🏗

I’m working through a small realisation, for my own interest, which has been helpful in my understanding of variational Bayes; specifically relating it to non-Bayes variational inference. Also sequential monte carlo.

**NB**: I have shelved this for now. Worked through my ideas, discovered that I was more-or-less reinventing rate-distortion theory and decided not to chase it.
I may return later for pedagogic purposes.

By starting from the idea of sufficient statistics, we come to the idea of variational inference in a natural way, via some other interesting stopovers.

Consider the Bayes filtering setup. We have some system who parameters we wish to estimate, and we have many experiments done upon that system, throughout time. We would like to update our understanding of that system, using the experiments’ data. Possibly the system is changing, possibly it’s not changing. Either way (or both ways) there is a computational challenge.

(Or it’s not changing, but our model is increasing in size as we gain more data about it. How to handle this case?)

We would like the hypothesis updating to happen in a compact way, where we can do inference without keeping the whole data-set about, but rather use some summary statistics. With exponential family models this is trivial to do; just use conjugate updates and you are done. With models where compactness would be more useful, say, big data and big models without conjugate updates, it’s not clear how we can do this exactly.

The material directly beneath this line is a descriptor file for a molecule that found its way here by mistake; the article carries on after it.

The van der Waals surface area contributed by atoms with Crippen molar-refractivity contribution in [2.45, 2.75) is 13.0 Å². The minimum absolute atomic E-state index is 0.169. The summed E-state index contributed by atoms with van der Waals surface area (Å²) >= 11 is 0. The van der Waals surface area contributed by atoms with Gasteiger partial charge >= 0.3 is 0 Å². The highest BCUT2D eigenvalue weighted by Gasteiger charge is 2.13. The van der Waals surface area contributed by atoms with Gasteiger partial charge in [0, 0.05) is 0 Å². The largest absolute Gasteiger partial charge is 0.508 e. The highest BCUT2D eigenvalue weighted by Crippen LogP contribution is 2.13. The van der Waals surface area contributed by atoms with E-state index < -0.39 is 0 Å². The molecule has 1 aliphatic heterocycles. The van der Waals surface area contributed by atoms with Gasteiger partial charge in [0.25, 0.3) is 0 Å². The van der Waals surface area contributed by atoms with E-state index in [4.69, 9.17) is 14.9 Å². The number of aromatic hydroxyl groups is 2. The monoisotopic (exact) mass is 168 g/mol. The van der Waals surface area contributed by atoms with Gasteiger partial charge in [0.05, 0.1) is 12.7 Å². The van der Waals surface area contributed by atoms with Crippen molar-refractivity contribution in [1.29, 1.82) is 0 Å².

See also mixture models, probabilistic deep learning, directed graphical models, other probability metrics.

Possibly related: Related, but not quite the same, learning summary statistics or Data summarisation
via *inducing sets* or *coresets*.
That latter does not reduce the dimension of the data, but the size of
the data set. Bounded Memory Learning? To mention: Pitman—Koopman—Darmois theorem. Other fun
keywords: rate distortion, sufficient statistic paradox…

## Sufficient statistics in exponential families

Let’s start with sufficient statistics in exponential families, which, for reasons of historical pedagogy, are the Garden of Eden of Inference. (the Garden of Edenference for short.) I suspect that deep in their hearts, all statisticians regard themselves as prodigal exiles from of the exponential family, and long for the innocence of that Garden of Edenference.

Informally, here’s what’s going on with the inference problems involving sufficient statistics. We are interested in estimating some parameter of inference, \(\theta\) using realisations \(x\) of some random process \(X\sim \mathbb{P}(x|\theta).\)

Then \(T(x)\) is a *sufficient statistic* for \(\theta\) iff
\[\mathbb{P}(x|T(x),\theta)= \mathbb{P}(x|T(x)).\]
That is, our inference about \(\theta\) depends on the data *only* through the
sufficient statistic.

(mention size of sufficient statistic)

Fisher—Neyman factorization theorem \[ \mathbb{P}(x;\theta)=h(x)g(T(x);\theta) \]

Famously, Maximum Likelihood estimators of
exponential family models